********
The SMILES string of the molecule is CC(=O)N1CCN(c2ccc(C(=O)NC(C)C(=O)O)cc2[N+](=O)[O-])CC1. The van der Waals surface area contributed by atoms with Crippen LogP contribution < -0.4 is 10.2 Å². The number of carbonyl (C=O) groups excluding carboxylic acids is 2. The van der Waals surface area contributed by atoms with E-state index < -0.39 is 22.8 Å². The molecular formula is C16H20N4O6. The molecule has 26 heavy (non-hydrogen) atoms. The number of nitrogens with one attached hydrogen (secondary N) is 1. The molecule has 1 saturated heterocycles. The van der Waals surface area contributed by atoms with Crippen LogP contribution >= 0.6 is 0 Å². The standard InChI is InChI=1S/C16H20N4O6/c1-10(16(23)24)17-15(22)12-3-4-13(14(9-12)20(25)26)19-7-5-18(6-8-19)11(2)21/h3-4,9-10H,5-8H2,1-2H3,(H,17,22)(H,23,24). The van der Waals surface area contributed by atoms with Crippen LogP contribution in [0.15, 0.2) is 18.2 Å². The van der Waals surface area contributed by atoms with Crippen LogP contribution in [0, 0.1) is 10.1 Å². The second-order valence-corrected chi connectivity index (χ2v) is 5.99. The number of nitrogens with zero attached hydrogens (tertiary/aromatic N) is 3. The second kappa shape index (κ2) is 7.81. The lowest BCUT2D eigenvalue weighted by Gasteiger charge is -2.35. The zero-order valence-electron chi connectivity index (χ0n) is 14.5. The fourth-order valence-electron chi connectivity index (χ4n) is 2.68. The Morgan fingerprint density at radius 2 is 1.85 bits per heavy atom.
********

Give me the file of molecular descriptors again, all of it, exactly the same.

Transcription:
The SMILES string of the molecule is CC(=O)N1CCN(c2ccc(C(=O)NC(C)C(=O)O)cc2[N+](=O)[O-])CC1. The van der Waals surface area contributed by atoms with Crippen LogP contribution < -0.4 is 10.2 Å². The number of carbonyl (C=O) groups excluding carboxylic acids is 2. The van der Waals surface area contributed by atoms with E-state index < -0.39 is 22.8 Å². The molecular formula is C16H20N4O6. The molecule has 26 heavy (non-hydrogen) atoms. The number of nitrogens with one attached hydrogen (secondary N) is 1. The molecule has 1 saturated heterocycles. The van der Waals surface area contributed by atoms with Crippen LogP contribution >= 0.6 is 0 Å². The standard InChI is InChI=1S/C16H20N4O6/c1-10(16(23)24)17-15(22)12-3-4-13(14(9-12)20(25)26)19-7-5-18(6-8-19)11(2)21/h3-4,9-10H,5-8H2,1-2H3,(H,17,22)(H,23,24). The van der Waals surface area contributed by atoms with Crippen LogP contribution in [0.15, 0.2) is 18.2 Å². The van der Waals surface area contributed by atoms with Crippen LogP contribution in [0, 0.1) is 10.1 Å². The second-order valence-corrected chi connectivity index (χ2v) is 5.99. The number of nitrogens with zero attached hydrogens (tertiary/aromatic N) is 3. The second kappa shape index (κ2) is 7.81. The lowest BCUT2D eigenvalue weighted by Gasteiger charge is -2.35. The zero-order valence-electron chi connectivity index (χ0n) is 14.5. The fourth-order valence-electron chi connectivity index (χ4n) is 2.68. The Morgan fingerprint density at radius 2 is 1.85 bits per heavy atom.